Ruefully setting off on Deasy's cattle disease business, Stephen thinks that Mulligan will now have yet another mocking nickname for him: "the bullockbefriending bard." But of course it is Stephen who is coining the phrase, and it coheres with other features of his persona, including the mythological associations of his last name, his tastes in philosophy and literature, and, most directly, his connections with his creator.
Before Dedalus crafted the wings to liberate himself and his son from Crete, he created an artificial cow inside which Pasiphae could satisfy her lust for a prize bull—an adventure which Stephen thinks about in Circe. In A Portrait of the Artist, he is associated with cattle in the opening section (a children's story about a "moocow") and much later when some fellow students call him "Bous."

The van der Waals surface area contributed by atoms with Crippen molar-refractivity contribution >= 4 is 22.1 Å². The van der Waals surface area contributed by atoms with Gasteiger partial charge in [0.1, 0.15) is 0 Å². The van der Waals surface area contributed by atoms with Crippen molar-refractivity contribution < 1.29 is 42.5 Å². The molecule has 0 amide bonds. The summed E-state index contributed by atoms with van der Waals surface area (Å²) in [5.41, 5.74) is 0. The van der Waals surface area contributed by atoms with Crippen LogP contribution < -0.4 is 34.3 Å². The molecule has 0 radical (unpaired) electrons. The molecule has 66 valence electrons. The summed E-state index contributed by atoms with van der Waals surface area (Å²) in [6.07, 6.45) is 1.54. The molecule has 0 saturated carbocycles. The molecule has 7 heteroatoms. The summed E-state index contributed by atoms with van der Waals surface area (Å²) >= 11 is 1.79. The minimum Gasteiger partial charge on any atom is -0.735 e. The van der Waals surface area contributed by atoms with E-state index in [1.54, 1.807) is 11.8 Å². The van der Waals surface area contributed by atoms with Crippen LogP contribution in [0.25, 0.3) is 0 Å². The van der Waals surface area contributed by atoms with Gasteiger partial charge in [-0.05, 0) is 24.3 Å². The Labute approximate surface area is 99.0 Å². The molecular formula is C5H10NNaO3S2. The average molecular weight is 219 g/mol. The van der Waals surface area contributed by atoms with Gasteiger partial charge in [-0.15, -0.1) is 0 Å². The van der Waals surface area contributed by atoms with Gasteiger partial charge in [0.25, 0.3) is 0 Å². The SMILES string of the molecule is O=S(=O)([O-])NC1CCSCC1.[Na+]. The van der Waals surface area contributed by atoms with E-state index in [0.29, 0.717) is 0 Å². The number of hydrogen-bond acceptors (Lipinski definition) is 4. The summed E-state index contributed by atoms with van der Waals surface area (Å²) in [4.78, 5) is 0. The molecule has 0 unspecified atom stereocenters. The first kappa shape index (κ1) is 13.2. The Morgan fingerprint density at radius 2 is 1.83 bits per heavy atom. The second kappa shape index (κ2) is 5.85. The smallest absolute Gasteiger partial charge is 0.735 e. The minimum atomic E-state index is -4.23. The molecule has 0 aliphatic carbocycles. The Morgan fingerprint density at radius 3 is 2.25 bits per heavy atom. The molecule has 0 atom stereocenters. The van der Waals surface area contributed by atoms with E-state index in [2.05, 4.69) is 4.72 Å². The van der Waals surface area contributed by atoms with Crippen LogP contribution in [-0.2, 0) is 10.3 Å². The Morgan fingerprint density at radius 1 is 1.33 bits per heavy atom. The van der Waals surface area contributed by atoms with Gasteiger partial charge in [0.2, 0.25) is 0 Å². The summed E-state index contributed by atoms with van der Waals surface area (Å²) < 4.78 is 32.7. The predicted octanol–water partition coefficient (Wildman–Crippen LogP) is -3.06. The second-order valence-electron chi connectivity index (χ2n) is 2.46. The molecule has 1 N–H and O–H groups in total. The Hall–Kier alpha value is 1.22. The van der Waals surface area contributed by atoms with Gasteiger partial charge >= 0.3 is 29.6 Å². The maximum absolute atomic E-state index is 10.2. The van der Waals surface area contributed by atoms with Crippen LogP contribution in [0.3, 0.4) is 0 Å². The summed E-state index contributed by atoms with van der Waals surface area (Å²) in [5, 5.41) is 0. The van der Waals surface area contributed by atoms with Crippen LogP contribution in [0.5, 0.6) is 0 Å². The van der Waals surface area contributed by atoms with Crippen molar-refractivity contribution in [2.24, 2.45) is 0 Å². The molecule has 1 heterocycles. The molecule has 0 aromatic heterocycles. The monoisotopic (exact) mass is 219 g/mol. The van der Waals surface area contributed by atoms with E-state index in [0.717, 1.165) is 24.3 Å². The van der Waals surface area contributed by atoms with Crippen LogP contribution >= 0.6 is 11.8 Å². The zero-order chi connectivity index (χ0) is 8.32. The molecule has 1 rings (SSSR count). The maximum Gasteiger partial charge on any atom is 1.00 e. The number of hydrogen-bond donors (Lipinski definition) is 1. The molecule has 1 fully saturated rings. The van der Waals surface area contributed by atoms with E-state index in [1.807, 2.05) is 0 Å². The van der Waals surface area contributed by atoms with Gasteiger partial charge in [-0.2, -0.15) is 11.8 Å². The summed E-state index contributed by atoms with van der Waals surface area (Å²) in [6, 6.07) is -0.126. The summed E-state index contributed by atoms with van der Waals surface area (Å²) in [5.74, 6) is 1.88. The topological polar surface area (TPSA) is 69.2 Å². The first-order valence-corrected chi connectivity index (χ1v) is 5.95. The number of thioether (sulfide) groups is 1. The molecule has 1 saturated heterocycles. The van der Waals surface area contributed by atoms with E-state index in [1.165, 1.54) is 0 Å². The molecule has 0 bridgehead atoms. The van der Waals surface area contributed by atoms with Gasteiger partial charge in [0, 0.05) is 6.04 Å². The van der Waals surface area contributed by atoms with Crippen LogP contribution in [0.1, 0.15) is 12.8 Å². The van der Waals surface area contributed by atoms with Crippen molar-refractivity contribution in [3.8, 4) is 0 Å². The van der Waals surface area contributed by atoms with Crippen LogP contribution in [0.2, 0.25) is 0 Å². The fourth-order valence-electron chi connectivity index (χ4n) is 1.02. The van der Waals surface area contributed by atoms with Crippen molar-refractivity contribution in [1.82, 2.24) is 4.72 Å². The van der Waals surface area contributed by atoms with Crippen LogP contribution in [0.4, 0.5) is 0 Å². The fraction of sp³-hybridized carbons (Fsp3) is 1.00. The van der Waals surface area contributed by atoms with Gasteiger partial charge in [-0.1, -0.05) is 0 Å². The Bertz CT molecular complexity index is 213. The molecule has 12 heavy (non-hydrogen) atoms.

In addition to these connections within the Joycean textual corpus, Gifford suggests allusions to two important figures in Stephen's intertextual cosmos: Homer and Thomas Aquinas. Homer, he argues, "befriended" the cattle of the god Helios by condemning the members of Odysseus' crew who slaughtered the god's cattle—and he was certainly a "bard." Aquinas was called "the dumb ox" by his fellow students at Köln. Gifford quotes a remark attributed to his teacher, Albertus Magnus: "We call him the dumb ox, but he will one day give such a bellow as shall be heard from one end of the world to the other."
But the immediate significance of the phrase lies in Stephen's agreement to deliver Mr. Deasy's letter to two newspaper editors, and in this he is much like James Joyce, who sufficiently sympathized with an acquaintance's concern about foot and mouth disease to write a letter to the editor of an Irish newspaper on the subject.